Oil prices post second weekly loss despite rising US demand and earnings rally

US economic growth slowed to 1.1 per cent in the first quarter

Oil prices are falling as fears of a recession grow. Reuters.
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Oil pricesregistered their second weekly loss dragged down by concerns of a recession and fears of further interest rate increases even as energy companies posted strong earnings and US data showed crude output was declining while demand was growing.

Brent, the benchmark for two thirds of the world’s oil, closed 2.7 per cent higher at $80.33 a barrel on Friday. West Texas Intermediate, the gauge that tracks US crude, settled up 2.7 per cent at $76.78 a barrel.

Despite ending the day higher on Friday, this was the second consecutive weekly decline for both benchmarks. Brent declined about 3 per cent this week after shedding around 5 per cent the prior week, while WTI fell about 1 per cent this week after losing about 6 per cent the week before.

“After hearing from Exxon and Chevron, it is hard not to be short-term bullish oil prices," said Edward Moya, senior market analyst at Oanda.

Exxon chief executive Darren Woods was "constructive on the demand outlook, adding that gasoline demand is reasonable and that jet fuel demand is trending up", Mr Moya said.

While Chevron's chief executive Mike Wirth "noted that jet demand is growing and travel is up to nearly 90 per cent of pre-Covid levels".

"Crude prices should have no trouble rallying above the $80 a barrel level if China's weekend PMI data shows the recovery is gaining steam.”

Mr Moya said the US economy is heading towards a rough patch, but it might still have another good quarter left before a recession starts.

US economic growth slowed to 1.1 per cent in the first quarter of this year as an increase in consumer spending was offset by businesses liquidating inventories, the Commerce Department said on Thursday.

The figure came in below economists' expectations of 2 per cent growth, while core personal consumption expenditure for the first quarter rose by 4.9 per cent, versus economists' projections of 4.7 per cent growth.

The world’s largest economy grew by 2.6 per cent in the fourth quarter of 2022.

Markets were also rattled as fears of a banking crisis were revived this week after California-based First Republic Bank disclosed that its deposits had plunged by about $102 billion during the first quarter.

Shares of First Republic closed up nearly 9 per cent to $6.19 at the end of trading on Thursday, but they are down 95 per cent since the start of this year.

The White House is continuing to monitor the situation at First Republic Bank, following its disclosure this week, White House spokeswoman Karine Jean-Pierre told reporters on Thursday.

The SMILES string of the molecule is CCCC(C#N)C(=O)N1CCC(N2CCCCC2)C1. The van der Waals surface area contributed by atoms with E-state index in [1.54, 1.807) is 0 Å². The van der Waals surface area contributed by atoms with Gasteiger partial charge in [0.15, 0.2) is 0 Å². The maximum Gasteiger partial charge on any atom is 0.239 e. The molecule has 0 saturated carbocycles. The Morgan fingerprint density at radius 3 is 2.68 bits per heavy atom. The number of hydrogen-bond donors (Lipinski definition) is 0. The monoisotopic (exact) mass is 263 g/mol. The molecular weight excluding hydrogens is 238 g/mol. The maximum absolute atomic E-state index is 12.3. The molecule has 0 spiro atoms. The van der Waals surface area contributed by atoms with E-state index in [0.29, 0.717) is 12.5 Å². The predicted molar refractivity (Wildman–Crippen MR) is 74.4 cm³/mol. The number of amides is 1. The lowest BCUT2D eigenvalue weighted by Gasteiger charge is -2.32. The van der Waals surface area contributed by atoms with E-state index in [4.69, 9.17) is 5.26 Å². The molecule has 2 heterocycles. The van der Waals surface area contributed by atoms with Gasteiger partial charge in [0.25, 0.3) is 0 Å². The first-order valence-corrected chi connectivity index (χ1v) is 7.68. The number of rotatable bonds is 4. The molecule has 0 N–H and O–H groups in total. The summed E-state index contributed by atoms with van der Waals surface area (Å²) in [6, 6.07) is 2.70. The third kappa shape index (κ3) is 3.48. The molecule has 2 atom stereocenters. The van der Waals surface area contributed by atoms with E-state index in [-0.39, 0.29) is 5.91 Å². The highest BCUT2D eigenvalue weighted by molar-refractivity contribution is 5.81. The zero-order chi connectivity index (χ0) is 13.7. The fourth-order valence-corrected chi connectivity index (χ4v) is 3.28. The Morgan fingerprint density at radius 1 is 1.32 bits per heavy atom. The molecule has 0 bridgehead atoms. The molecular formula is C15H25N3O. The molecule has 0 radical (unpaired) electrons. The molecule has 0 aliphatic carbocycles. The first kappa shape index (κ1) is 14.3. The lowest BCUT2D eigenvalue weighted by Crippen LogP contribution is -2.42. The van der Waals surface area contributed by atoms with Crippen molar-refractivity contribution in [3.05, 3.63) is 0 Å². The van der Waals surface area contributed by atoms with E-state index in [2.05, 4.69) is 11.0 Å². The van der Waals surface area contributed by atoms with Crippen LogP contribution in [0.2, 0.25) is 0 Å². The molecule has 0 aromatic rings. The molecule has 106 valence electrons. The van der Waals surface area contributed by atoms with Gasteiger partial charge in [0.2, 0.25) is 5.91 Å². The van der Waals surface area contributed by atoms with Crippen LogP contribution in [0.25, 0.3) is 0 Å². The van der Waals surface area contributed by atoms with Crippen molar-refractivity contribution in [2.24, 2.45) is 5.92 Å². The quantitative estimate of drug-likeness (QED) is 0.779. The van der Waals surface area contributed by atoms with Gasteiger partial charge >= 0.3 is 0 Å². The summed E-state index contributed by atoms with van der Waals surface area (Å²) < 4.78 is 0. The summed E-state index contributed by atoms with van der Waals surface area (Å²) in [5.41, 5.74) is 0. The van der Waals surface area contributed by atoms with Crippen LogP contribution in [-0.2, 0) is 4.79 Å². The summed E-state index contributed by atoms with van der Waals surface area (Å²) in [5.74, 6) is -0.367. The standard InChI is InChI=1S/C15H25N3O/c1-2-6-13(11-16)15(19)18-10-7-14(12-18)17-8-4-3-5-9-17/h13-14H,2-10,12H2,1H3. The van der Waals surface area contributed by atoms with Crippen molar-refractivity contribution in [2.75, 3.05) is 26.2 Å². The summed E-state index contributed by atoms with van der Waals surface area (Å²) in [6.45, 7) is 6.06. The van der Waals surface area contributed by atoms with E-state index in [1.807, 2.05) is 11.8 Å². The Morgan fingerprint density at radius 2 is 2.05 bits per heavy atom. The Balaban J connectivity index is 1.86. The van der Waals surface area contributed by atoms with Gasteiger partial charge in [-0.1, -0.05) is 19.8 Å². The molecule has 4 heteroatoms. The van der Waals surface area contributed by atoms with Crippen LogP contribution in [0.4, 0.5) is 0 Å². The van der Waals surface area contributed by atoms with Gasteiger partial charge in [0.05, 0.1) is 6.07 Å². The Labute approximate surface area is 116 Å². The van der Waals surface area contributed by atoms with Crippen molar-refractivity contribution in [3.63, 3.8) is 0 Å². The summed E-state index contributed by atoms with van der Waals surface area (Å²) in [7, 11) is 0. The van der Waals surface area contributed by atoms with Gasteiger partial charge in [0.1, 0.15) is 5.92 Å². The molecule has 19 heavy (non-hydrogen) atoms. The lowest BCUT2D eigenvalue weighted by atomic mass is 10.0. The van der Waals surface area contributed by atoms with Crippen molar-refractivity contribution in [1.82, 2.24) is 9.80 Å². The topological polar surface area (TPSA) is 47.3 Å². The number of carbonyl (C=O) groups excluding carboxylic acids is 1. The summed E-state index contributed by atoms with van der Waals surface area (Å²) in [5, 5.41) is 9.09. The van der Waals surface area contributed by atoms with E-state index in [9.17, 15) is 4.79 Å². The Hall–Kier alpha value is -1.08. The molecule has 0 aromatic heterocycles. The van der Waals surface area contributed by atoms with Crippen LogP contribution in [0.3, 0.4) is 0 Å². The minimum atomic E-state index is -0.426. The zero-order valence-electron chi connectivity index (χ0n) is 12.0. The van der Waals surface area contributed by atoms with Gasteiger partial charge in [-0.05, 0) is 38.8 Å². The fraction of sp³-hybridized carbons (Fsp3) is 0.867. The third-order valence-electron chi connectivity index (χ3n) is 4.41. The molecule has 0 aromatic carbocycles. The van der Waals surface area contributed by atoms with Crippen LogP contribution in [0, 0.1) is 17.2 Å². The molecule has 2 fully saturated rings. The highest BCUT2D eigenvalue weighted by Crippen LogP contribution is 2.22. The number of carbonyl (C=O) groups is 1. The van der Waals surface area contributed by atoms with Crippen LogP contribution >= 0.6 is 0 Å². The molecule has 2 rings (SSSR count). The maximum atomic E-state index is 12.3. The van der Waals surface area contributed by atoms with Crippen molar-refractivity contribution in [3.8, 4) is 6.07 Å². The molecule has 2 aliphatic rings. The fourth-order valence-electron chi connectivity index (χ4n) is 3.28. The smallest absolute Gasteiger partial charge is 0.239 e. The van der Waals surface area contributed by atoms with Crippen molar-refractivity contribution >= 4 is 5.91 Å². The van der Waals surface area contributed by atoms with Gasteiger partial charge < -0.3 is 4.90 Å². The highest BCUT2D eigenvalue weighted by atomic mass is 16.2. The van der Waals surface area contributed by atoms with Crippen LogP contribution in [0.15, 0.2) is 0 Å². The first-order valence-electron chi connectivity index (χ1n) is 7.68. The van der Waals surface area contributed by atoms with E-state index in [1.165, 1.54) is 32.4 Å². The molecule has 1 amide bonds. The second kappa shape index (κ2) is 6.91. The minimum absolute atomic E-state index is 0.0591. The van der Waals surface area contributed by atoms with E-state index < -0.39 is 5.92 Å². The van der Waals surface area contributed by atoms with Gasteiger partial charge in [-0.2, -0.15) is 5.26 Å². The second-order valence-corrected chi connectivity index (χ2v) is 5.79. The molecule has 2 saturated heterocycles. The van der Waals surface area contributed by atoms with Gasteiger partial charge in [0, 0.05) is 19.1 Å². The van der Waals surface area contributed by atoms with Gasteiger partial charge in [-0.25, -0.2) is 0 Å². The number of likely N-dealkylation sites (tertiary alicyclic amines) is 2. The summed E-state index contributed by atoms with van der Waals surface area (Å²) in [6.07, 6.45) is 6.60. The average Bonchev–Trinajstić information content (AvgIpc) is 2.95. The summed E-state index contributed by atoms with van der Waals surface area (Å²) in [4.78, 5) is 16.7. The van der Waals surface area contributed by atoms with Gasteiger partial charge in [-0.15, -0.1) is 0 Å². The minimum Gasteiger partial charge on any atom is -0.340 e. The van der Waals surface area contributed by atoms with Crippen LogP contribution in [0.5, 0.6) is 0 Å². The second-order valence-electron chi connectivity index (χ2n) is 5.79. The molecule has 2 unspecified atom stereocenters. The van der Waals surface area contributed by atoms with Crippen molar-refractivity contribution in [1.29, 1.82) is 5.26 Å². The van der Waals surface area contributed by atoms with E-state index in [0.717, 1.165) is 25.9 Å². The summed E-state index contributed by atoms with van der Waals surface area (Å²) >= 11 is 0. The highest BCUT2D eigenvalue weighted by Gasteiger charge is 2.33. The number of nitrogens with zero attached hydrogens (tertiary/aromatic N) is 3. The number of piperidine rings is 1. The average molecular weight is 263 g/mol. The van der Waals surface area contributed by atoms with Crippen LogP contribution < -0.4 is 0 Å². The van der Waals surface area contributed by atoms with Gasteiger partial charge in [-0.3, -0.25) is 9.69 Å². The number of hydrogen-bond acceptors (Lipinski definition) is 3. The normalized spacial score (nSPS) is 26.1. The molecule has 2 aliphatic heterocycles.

Meanwhile, Brent has given up all of its gains made since Opec+ members announced voluntary crude production cuts of 1.66 million barrels per day on April 2.

The output curbs, which will be in place from May until the end of December, are aimed at supporting the stability of the oil market, producers said.

“The bearish bias in the oil market reflects demand-side concerns as broader macroeconomic indicators point to a slowdown in global growth momentum,” Abu Dhabi Commercial Bank economists said in a research note.

“The Opec+ announcement was also likely influenced by the build-up in short positions following banking sector turmoil in the US and eurozone in March,” the bank said.

“While macro uncertainties persist, our base-case does not envisage a sharp recession.”

Energy traders will be closely following the US Federal Reserve meeting next week for guidance on interest rates.

“Traders know that the US economy is experiencing a difficult time, and it is pretty much a given that the Fed is going to increase the interest rate by another 25 basis points,” said Naeem Aslam, chief investment officer at Zaye Capital Markets.

“This means that earnings are going to be adversely influenced further in the coming quarter, and the US economy will face further slowdown,” Mr Aslam said.

US commercial crude stocks — an indicator of fuel demand — fell by 5.1 million barrels last week, according to the US Energy Information Administration.

Analysts polled by Reuters were expecting a drop of 1.5 million barrels.

Petroleum stocks decreased by 2.4 million barrels last week, while distillate fuel inventories recorded a 600,000-barrel drop, according to EIA data.

Updated: April 30, 2023, 12:13 PM